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Nelly raps early hits in Spring Fair performance

By AMANDA AUBLE | April 30, 2015

Grammy Award-winning rapper Nelly revived his early 2000s hits with a modern energy during this year’s Spring Fair Concert held in the Ralph S. O’Connor Recreation Center on Friday.

The St. Louis rapper, whose real name is Cornell Haynes, Jr., released his debut best-selling album Country Grammar in 2000. Nelly set himself apart in the rap world using his Midwestern twang and catchy hooks in songs like “Ride Wit Me” and “E.I.”

His second album Nellyville, which featured the songs “Hot in Herre” and “Dilemma,” won him Grammys for Best Male Rap Solo Performance and for Best Rap/Sung Collaboration, respectively.

After audience chants called the artist to the stage, Nelly arrived in a hooded, sleeveless Hopkins sweatshirt. A few Hopkins students in the audience paid homage to Nelly’s early 2000s style and wore bandages on their faces.

Nelly’s set opened with “Country Grammar (Hot S**t)” and the audience instantly started singing along to the familiar lyrics. Not hesitating to highlight the songs that fans remembered best, Nelly and another member of his entourage provided fun banter with the audience throughout the show.

With many of these hit songs, Nelly allowed fans to sing most of the lyrics, only inserting cues like “hands up” to pump up the crowd. However, when he shifted into lesser known songs and when his DJ played other artists’ songs, like Big Sean’s “I Don’t F*** With You,” it created a lull in the concert’s overall energy.

In the show’s most interactive moment, Nelly scoured the crowd for some of his biggest fans who would know all of his lyrics. He selected three female audience members from the crowd and allowed each of them to experience a unique moment onstage.

“I had been mentioning it to my friends the entire semester that I wanted to dance with Nelly onstage, mostly joking since I was pretty sure it wouldn’t happen,” junior Jasmine Mariah wrote in an email to The News-Letter. “So when his fellow performer pointed at me to come up I couldn’t really process it until the song was over.”

In her moment on stage, Mariah was asked to strut across stage with confidence as Nelly began to serenade her with his song “Body on Me.” The two danced closely on stage to audience members’ cheers.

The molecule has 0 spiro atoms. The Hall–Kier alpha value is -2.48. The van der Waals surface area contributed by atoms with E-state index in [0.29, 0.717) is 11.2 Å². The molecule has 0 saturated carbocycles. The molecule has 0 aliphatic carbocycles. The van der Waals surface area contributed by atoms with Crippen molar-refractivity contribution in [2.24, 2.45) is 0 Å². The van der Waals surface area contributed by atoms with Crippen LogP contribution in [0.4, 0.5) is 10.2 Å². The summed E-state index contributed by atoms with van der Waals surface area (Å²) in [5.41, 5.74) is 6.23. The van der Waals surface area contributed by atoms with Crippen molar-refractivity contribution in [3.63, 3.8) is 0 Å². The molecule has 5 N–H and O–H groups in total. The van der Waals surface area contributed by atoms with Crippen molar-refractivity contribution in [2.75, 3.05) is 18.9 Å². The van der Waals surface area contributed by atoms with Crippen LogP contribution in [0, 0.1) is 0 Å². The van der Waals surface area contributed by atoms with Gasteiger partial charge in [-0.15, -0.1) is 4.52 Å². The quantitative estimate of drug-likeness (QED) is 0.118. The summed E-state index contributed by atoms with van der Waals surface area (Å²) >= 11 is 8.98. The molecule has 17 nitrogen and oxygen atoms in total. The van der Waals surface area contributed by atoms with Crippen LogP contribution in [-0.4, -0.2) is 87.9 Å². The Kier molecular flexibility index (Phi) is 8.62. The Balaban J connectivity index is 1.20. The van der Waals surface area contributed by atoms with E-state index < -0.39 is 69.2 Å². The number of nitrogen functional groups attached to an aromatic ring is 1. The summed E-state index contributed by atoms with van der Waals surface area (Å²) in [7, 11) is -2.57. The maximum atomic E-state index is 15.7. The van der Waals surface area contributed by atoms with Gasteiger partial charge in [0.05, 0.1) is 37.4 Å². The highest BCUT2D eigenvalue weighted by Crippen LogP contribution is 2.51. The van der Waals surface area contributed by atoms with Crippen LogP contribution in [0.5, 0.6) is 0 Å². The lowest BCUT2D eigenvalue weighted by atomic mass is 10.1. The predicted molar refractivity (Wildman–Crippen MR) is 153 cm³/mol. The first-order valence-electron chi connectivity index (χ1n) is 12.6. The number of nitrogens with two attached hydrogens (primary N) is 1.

When he addressed the second female fan, Nelly humorously mentioned his recent legal troubles, saying that he wanted to apologize and that he believed in second chances. With this apologetic tone set, Nelly serenaded the fan with his song “Over and Over.”

He gave a third female fan the microphone and asked her to sing alongside him in a duet. Although initially apprehensive, when the familiar beat of “Dilemma” played, the fan enthusiastically sang over Kelly Rowland’s original, prerecorded vocals.

This interactive part of the show not only provided an entertaining moment for audience members, but also lasting memory for three dedicated Nelly fans.

“Being onstage before that huge crowd was surreal and when I was dancing with him, I wasn’t thinking at all! A lot of people asked me how I kept my composure and honestly it’s cause the full wave of emotions hit me as soon as I walked away from him. It was one of the most memorable and exciting experiences I’ll ever have!” Mariah wrote.

Throughout the night, fans were encouraged to sing along to lyrics. However, during Nelly’s performance of “Hot in Herre” the Hopkins audience fumbled when Nelly prompted them to chant the rap without any music. Despite this embarrassing mishap, Nelly remained humorous, teasing the audience and allowing them to attempt the rap again.

Nelly closed his show with 2010’s “Just a Dream.” The audience responded strongly to this more emotional song, especially when Nelly sang the lyrics “If you’ve ever loved somebody put your hands up.” With the show ending, audience members who hoped to relive some of their favorite Nelly songs were not disappointed.

Luke Christopher, a Los Angeles rapper best known for his songs “Ms. Holy Water” and “Life Jackets,” opened the show.

Although the status of the concert was uncertain after Nelly’s arrest in Tennessee on April 10, Spring Fair announced on April 17 that the concert was still on.

Nelly was released on $10,000 bond after law enforcement found crystal methamphetamines, marijuana and firearms on his tour bus. He will appear in court in Tennessee on June 19.

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